How do I feel about Jews getting tattoos? That is totally up to the individual (except for my kids). It should not stop anyone from being buried in a Jewish Cemetery. As to it being respectful or disrespectful, that refers to intent. A person who has the tattoo of a number in honor and memory of people who were dehumanized by numbers is trying to be respectful. A person who has Bugs Bunny tattooed on his/her tusch is not being respectful nor disrespectful. The thought was not in her/his mind at all.
Personally, I always wanted to get a tattoo but there are two reasons why I did not. One is that my taste in art changes. I might place a Monet on my arm but when my taste in art changes and I don't want a Monet but rather a Manet, I must look for other canvases on my body and I still am stuck with the Monet. My second reason is that I have noticed that my body changes with age. If I put a battleship over my heart in my youth, it might become a submarine in later years.
Rabbi Yossi Serebryani
I translate Leviticus 19:28 the same way Chabad teaches: "You shall not etch a tattoo on yourselves." This prohibition applies to all tattoos besides those made for medical purposes, such as to guide a surgeon making an incision.
Today tattooing is the epitome of the narcissism that afflicts society. Judaism looks at life as a journey, and encourages us to look at long-term consequences of our actions (tikkun olam, etc.). Tattooing is the ultimate 'living in the moment' without concern or acknowledgment that people, relationships, and times change; it is making oneself a time capsule, capturing life as is with the hope that it will never change.
I don't understand the question about the Holocaust, for everyone's life is lived in a different context. A former chasid that gets a tattoo is telling his community to take a giant leap off a short pier. For someone that lives in mainstream USA culture, it is the fashion statement of the moment. When the relationship with G-d develops to a point that they believe that one of the ways to express their love of G-d is to give him a voice and choice in their dress and lives, they would not get a tattoo because G-d is allergic to that form of expression.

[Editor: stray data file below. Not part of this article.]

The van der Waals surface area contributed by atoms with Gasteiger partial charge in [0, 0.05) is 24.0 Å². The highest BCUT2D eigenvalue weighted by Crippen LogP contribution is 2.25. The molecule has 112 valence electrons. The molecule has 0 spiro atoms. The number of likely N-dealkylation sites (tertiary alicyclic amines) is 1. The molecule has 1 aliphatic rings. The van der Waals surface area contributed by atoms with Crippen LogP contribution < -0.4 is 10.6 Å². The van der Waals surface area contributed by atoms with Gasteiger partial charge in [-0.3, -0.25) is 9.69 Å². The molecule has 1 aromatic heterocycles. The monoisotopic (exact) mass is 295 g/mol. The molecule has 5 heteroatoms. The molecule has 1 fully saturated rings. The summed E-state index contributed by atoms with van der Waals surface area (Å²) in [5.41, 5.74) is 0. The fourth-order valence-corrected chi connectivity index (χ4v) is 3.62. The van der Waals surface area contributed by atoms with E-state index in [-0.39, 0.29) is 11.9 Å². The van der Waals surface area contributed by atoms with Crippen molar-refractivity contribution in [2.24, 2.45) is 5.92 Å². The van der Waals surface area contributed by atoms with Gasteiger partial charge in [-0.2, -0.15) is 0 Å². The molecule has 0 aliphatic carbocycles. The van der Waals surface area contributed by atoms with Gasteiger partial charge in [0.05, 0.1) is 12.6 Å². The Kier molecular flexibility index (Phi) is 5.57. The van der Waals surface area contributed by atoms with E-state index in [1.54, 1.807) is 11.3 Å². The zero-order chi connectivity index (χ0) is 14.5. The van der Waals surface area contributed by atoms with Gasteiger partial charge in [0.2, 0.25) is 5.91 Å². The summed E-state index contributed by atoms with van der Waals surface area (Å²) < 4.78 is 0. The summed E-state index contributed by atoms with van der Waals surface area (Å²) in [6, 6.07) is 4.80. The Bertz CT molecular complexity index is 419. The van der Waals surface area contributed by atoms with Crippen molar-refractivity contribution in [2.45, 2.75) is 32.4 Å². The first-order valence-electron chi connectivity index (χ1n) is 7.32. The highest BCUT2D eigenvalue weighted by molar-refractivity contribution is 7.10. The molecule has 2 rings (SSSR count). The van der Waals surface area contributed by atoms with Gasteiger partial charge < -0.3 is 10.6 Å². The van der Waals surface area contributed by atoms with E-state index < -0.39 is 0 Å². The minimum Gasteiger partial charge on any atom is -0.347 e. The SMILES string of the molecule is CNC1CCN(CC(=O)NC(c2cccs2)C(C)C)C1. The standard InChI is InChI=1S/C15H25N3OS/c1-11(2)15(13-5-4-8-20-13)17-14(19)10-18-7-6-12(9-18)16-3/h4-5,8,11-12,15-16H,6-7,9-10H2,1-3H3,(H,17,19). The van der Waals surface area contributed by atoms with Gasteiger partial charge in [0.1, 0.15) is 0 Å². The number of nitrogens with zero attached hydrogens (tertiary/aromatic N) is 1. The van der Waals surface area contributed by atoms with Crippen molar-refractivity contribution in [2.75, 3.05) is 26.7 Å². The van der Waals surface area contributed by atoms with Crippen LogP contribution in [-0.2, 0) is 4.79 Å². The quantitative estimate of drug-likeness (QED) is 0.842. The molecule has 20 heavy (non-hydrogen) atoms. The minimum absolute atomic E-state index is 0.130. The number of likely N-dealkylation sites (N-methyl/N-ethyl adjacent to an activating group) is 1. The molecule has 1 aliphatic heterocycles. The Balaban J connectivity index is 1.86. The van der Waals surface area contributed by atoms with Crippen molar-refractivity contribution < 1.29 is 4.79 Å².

-Rabbi Yossi Serebryanski
Rabbi Yossi Serebryanski, raised and educated in Australia, served as a guidance counselor and personal mentor to hundreds of students during his seven-year tenure at the Rabbinical College of America in Morristown, N.J. Rabbi Serebryanski is known for his sensitivity and depth of caring, qualities he utilizes in bringing the richness of our tradition to Jews of all backgrounds in a warm, tolerant, and friendly manner. He is currently the rabbi of Chabad of South Denver.
My Judaism and my body modification go hand-in-hand for me. They are both part of who I am and how I represent myself. I am a tattooed Jew. I am proud of both of these facets of my life. I am not ashamed to go to Shul and I am not afraid of the questions. I am not afraid to raise my son to be a good Jew just because I have tattoos. What I dislike is the assumption that I am not as good a Jew because of my modifications. I completely disagree. I am a very good Jew. I am honest and kind and respectful. I work hard for my family and my community and help others.
What I don't understand the most is the prejudice my own Jewish people show me, and others, for choosing to reclaim the ancient art of body modification. This in and of itself does not convey the Judaism of acceptance that has always been expressed to me in Shul.
The art of tattoo is not bad, just as rhinoplasty isn't bad... which coincidentally is accepted by the Jewish community even though it is much more of a disfigurement of the body than just applying ink to skin. So many good Jews are faithful and loving and raise their children Jewish... and we're modern and tattooed and pierced (we even sometimes eat pork). We honor the victims of the Holocaust; we honor our faith. We don't believe we are any less Jewish because of how we decide to decorate our bodies, and we shouldn't be pushed away from participating in the vibrant Jewish life we want to enjoy.